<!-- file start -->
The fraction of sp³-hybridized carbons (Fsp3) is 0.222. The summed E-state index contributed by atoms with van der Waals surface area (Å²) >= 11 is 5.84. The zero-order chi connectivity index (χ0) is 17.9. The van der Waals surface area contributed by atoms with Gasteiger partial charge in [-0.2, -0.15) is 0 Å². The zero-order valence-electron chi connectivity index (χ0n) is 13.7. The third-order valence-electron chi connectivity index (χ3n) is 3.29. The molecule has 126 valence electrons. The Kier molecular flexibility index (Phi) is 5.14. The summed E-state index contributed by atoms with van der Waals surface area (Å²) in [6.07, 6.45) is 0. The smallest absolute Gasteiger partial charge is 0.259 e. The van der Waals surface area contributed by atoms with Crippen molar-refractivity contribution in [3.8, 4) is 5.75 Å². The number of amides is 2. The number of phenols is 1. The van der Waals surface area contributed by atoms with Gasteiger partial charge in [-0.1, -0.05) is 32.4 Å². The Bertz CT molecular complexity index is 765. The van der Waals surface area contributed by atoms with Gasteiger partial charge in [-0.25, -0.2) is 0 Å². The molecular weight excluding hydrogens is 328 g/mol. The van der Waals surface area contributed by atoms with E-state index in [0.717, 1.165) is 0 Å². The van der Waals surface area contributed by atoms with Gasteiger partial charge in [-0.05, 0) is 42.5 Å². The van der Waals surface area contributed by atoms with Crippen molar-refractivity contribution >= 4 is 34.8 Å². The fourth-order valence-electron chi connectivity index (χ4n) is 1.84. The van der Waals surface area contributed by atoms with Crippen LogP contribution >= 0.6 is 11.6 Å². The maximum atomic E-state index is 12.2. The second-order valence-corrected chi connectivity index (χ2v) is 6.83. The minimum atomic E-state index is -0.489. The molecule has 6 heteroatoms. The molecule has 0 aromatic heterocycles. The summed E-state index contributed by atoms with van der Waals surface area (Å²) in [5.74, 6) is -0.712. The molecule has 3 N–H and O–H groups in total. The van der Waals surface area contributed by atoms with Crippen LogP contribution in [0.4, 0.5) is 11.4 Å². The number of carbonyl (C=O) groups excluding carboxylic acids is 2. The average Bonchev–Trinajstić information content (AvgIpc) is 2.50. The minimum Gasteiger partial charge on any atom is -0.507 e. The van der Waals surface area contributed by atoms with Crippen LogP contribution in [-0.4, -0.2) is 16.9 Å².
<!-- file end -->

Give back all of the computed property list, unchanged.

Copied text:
The fraction of sp³-hybridized carbons (Fsp3) is 0.222. The summed E-state index contributed by atoms with van der Waals surface area (Å²) >= 11 is 5.84. The zero-order chi connectivity index (χ0) is 17.9. The van der Waals surface area contributed by atoms with Gasteiger partial charge in [-0.2, -0.15) is 0 Å². The zero-order valence-electron chi connectivity index (χ0n) is 13.7. The third-order valence-electron chi connectivity index (χ3n) is 3.29. The molecule has 126 valence electrons. The Kier molecular flexibility index (Phi) is 5.14. The summed E-state index contributed by atoms with van der Waals surface area (Å²) in [6.07, 6.45) is 0. The smallest absolute Gasteiger partial charge is 0.259 e. The van der Waals surface area contributed by atoms with Crippen molar-refractivity contribution in [3.8, 4) is 5.75 Å². The number of amides is 2. The number of phenols is 1. The van der Waals surface area contributed by atoms with Gasteiger partial charge in [-0.1, -0.05) is 32.4 Å². The Bertz CT molecular complexity index is 765. The van der Waals surface area contributed by atoms with Gasteiger partial charge in [-0.25, -0.2) is 0 Å². The molecular weight excluding hydrogens is 328 g/mol. The van der Waals surface area contributed by atoms with E-state index in [0.717, 1.165) is 0 Å². The van der Waals surface area contributed by atoms with Gasteiger partial charge in [-0.05, 0) is 42.5 Å². The van der Waals surface area contributed by atoms with Crippen molar-refractivity contribution >= 4 is 34.8 Å². The fourth-order valence-electron chi connectivity index (χ4n) is 1.84. The van der Waals surface area contributed by atoms with Crippen LogP contribution >= 0.6 is 11.6 Å². The maximum atomic E-state index is 12.2. The second-order valence-corrected chi connectivity index (χ2v) is 6.83. The minimum atomic E-state index is -0.489. The molecule has 6 heteroatoms. The molecule has 0 aromatic heterocycles. The summed E-state index contributed by atoms with van der Waals surface area (Å²) in [5.74, 6) is -0.712. The molecule has 3 N–H and O–H groups in total. The van der Waals surface area contributed by atoms with Crippen LogP contribution in [0.4, 0.5) is 11.4 Å². The number of carbonyl (C=O) groups excluding carboxylic acids is 2. The average Bonchev–Trinajstić information content (AvgIpc) is 2.50. The minimum Gasteiger partial charge on any atom is -0.507 e. The van der Waals surface area contributed by atoms with Crippen LogP contribution in [-0.4, -0.2) is 16.9 Å².